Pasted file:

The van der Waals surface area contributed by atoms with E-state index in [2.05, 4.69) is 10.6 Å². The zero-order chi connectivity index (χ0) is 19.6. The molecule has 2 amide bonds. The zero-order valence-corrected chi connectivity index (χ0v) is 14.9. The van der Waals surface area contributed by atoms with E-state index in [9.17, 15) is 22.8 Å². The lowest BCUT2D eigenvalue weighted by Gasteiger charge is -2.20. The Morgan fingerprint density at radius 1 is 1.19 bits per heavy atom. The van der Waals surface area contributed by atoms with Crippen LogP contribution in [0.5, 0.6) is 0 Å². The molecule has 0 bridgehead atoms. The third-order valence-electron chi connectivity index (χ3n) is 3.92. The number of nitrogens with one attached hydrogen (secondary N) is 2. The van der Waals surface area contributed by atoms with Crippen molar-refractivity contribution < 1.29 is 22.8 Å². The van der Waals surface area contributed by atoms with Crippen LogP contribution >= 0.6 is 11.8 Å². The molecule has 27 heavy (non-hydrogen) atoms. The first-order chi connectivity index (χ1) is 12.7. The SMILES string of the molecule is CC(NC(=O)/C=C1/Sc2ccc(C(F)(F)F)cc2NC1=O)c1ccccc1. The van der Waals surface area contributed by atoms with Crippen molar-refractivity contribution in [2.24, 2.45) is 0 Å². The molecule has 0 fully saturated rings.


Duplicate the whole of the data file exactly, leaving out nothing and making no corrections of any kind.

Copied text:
The van der Waals surface area contributed by atoms with E-state index in [2.05, 4.69) is 10.6 Å². The zero-order chi connectivity index (χ0) is 19.6. The molecule has 2 amide bonds. The zero-order valence-corrected chi connectivity index (χ0v) is 14.9. The van der Waals surface area contributed by atoms with E-state index in [9.17, 15) is 22.8 Å². The lowest BCUT2D eigenvalue weighted by Gasteiger charge is -2.20. The Morgan fingerprint density at radius 1 is 1.19 bits per heavy atom. The van der Waals surface area contributed by atoms with Crippen LogP contribution in [0.5, 0.6) is 0 Å². The molecule has 0 bridgehead atoms. The third-order valence-electron chi connectivity index (χ3n) is 3.92. The number of nitrogens with one attached hydrogen (secondary N) is 2. The van der Waals surface area contributed by atoms with Crippen molar-refractivity contribution < 1.29 is 22.8 Å². The van der Waals surface area contributed by atoms with Crippen LogP contribution >= 0.6 is 11.8 Å². The molecule has 27 heavy (non-hydrogen) atoms. The first-order chi connectivity index (χ1) is 12.7. The SMILES string of the molecule is CC(NC(=O)/C=C1/Sc2ccc(C(F)(F)F)cc2NC1=O)c1ccccc1. The van der Waals surface area contributed by atoms with Crippen molar-refractivity contribution in [2.24, 2.45) is 0 Å². The molecule has 0 fully saturated rings.